The hot and humid month of June is usually uncomfortable with the strong sun burning everything to a crisp and the air so sticky that you feel like showering as soon as you step back into your house. The only bright spot about June is that it's durian season
! Makeshift stalls start to sprout like mushrooms at nearly every street selling pile loads of durians. I adore durians. While C gags at the smell of it, I love its sweet, custard-y taste; it goes with my giant sweet tooth, the sweeter it is, the better. Although I'm not that big a fan of the mildly alcoholic or bitter tasting ones (an acquired taste), I still love it because of the strong durian flavour.
So I was brimming with enthusiasm when our friends found a durian orchard
that did ... yes, you guessed it, durian tasting sessions! The idea was that you'd pay a fee ranging from RM15 - RM20 and you could eat all the fruit you wanted. The orchard has durians
(of course!), rambutans
- all of which was my favourite.
C was really sporting enough to tag along even though he doesn't eat any of the fruits there. We were all laughing so hard when he brought his dinner of buns and bak zhang (meat dumpling).
Located at Gertak Sanggul, it's quite a drive away from town and you're greated with lush greenary, tiny roads and pre-war houses that still had name boards on the main door of each house. The name of the durian orchard owner's house is Qing He (Clear River) which was quite enchanting as it's just next to a stream which has water flowing directly from the hill behind his house.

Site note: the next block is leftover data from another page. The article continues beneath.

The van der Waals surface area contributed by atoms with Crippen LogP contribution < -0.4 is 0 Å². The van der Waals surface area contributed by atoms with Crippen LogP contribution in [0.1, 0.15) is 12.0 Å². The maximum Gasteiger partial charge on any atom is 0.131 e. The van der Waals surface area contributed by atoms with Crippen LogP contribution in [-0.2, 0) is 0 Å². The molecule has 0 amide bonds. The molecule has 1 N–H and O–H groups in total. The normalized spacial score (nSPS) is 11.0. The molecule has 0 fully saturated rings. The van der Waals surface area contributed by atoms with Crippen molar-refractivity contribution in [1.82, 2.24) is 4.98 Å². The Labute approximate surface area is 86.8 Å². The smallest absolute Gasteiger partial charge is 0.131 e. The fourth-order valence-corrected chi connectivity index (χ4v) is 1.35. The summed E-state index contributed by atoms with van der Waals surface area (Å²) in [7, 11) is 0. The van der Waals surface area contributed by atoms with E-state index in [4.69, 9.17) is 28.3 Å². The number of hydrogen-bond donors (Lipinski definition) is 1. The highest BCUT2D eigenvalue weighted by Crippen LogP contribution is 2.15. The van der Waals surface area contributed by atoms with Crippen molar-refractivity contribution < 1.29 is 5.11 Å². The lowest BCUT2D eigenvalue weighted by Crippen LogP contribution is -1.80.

Huge tree brimming with a mixture of greenish, semi ripe rambutans (which Jo went nuts for) and bright red, ripe rambutans that were really sweet. The Durian Uncle was a good sport and allowed us to pluck the fruits ourselves.
The back of the orchard. Plants, plants and followed by more plants. We were feasting on the durians around 6.30pm and that was probably the mosquitoes feeding time as well. Amazingly, they left the Durian Uncle well alone and choose us instead.
We thought these were just different sizes of the same durian. Durian Uncle then proceeded to open each one up with an explanation of the different varieties. The names were just as widely varied as the taste of the durians, there was 600, phua chiu chee ("half a finger", not related at all to Phua Chu Kang), bak eww (pork lard), 916, lao kampong and the most expensive one was "ang heh" (red prawn)
Durian Uncle's skills at his best - look at him grasping the thorny husks with his bare hands.
We were eating nothing but fruits for 2 full hours. We ended up being so full (with the exception or poor C) that we just skipped dinner.